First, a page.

4 Simple Tips to Reduce Email Overload

I believe email was one of the great inventions of the twentieth century.

It has made a very positive impact on how we do business today. It has facilitated globalisation and allowed organisations to communicate with large audiences in a much faster way than previous business communication allowed. Organisations are now doing business in markets they never imagined possible, thanks to this wonderful form of electronic communication.

What has gone wrong?

Why are workers now drowning in a sea of email? Does this email explosion have any benefits for us? Or is it just sapping our time and disturbing our focus from the things that add value to our working day?

One of the biggest problems when it comes to email is lack of training. It is assumed that everyone can send and receive and email but there is a lot more to our email programs that can influence how effective or how disorganised we become.

Learning how to use it

Individuals must learn how to organise themselves and learn how to process their email. All too often email is used as a to do list. Workers visit their inbox countless times during the working day to see what other tasks need to be completed. This is not the way to use email. Email is a collection area for work to be done just as is your physical intray, but you don’t keep scanning your intray fifty times during the day.

Training is paramount in order to help individuals manage their email and their workload. Workers need to be shown methods to process their email twice or three times during the day, they need to be shown how to schedule and plan, they need to be introduced to a company culture which doesn’t expect immediate response to email within the organisation and that encourages batching of email.

The effects of a Cluttered Inbox

So why does it matter if we have a cluttered inbox? It matters for a number of reasons, it matters because when workers are overloaded with items to do very often things get missed, or response time to emails becomes unacceptable. It matters because workers are experiencing stress from email overload, if the first thing you see every morning when you come to work is a cluttered inbox sometimes with thousands of emails, this has an effect on your mental approach to the day. If you were to come to work and see 10 emails in your inbox, this would help you to feel more in control of the work that needs to be done. Start with these 4 simple tips and take it from there.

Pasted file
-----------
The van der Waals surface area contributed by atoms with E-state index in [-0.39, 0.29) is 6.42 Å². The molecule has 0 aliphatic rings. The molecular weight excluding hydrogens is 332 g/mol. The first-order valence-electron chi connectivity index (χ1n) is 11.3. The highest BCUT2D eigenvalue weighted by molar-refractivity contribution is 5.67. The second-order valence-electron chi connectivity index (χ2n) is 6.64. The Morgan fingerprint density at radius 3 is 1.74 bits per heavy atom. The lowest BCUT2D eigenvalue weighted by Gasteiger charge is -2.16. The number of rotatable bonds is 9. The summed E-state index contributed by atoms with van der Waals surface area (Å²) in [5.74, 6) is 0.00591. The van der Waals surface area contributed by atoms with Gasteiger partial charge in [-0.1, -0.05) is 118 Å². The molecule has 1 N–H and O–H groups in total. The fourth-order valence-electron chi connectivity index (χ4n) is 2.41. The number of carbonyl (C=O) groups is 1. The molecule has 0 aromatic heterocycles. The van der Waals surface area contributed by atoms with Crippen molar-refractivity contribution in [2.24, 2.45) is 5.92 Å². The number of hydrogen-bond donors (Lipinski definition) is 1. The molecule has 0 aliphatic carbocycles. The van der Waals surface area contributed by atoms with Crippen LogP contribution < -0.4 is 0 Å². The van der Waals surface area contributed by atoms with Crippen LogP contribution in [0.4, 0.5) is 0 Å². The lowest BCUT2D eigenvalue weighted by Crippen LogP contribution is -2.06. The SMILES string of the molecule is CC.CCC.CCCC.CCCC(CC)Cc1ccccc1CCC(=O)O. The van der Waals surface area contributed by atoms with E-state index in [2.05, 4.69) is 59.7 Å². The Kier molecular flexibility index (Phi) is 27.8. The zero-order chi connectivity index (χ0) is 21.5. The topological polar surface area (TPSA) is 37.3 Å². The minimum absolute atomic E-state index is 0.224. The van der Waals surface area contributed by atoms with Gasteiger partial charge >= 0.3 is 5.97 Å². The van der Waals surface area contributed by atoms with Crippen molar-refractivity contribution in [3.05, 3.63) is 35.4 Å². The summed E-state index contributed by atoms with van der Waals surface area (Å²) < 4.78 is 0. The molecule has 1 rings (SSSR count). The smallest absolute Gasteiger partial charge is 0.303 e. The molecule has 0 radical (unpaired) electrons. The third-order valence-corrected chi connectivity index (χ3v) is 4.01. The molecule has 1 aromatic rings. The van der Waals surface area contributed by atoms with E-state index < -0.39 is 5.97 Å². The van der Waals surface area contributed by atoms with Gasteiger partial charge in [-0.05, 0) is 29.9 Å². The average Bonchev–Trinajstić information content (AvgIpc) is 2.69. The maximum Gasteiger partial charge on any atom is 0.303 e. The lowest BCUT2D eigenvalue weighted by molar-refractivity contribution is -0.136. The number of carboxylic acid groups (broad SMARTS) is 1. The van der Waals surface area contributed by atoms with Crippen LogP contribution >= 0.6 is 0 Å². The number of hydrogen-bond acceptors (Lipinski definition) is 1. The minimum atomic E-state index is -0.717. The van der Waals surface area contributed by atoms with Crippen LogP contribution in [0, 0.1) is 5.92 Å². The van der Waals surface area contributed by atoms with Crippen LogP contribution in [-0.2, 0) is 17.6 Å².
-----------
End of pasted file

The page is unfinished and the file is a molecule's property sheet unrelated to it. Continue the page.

4 simple tips to reduce email overload

Reduce emails received: Unsubscribe to email newsletters you don’t need and tell friends and family to email you at a personal email address.

Batch Process Emails: Set a time in the morning and afternoon to process emails, processing emails means deciding what needs to be done (not actually doing the work) use the 4 D’s Delete, Do, Delegate or Defer or the FAT method: File Act or Trash to process your mail. Any work that needs to be acted on should go into your calendar or task list.

Create a Reference/filing system: Create folders for your emails that must be stored for reference, no emails should sit in your inbox, if there is no task that needs to be actioned then delete it or file it.

Establish a company culture: Distribute a email usage policy outlining effective email usage, or implement an email free Friday to show workers how they can live without email.

Email has become our main link to the external world, it is the fastest and most direct mode of communication that business has ever known, and by using it wisely it can continue to be the boon to business that it was when first introduced to the business world.

 

You might also be interested in:
9 Ways to manage an insanely large inbox

 

Ciara Conlon is a Leadership and Productivity Coach, Motivational Speaker and author of Productivity for Dummies and Chaos to Control.  Sign up here for a free Goal Setting Masterclass or join her on her Facebook Group LifeDesigners

 

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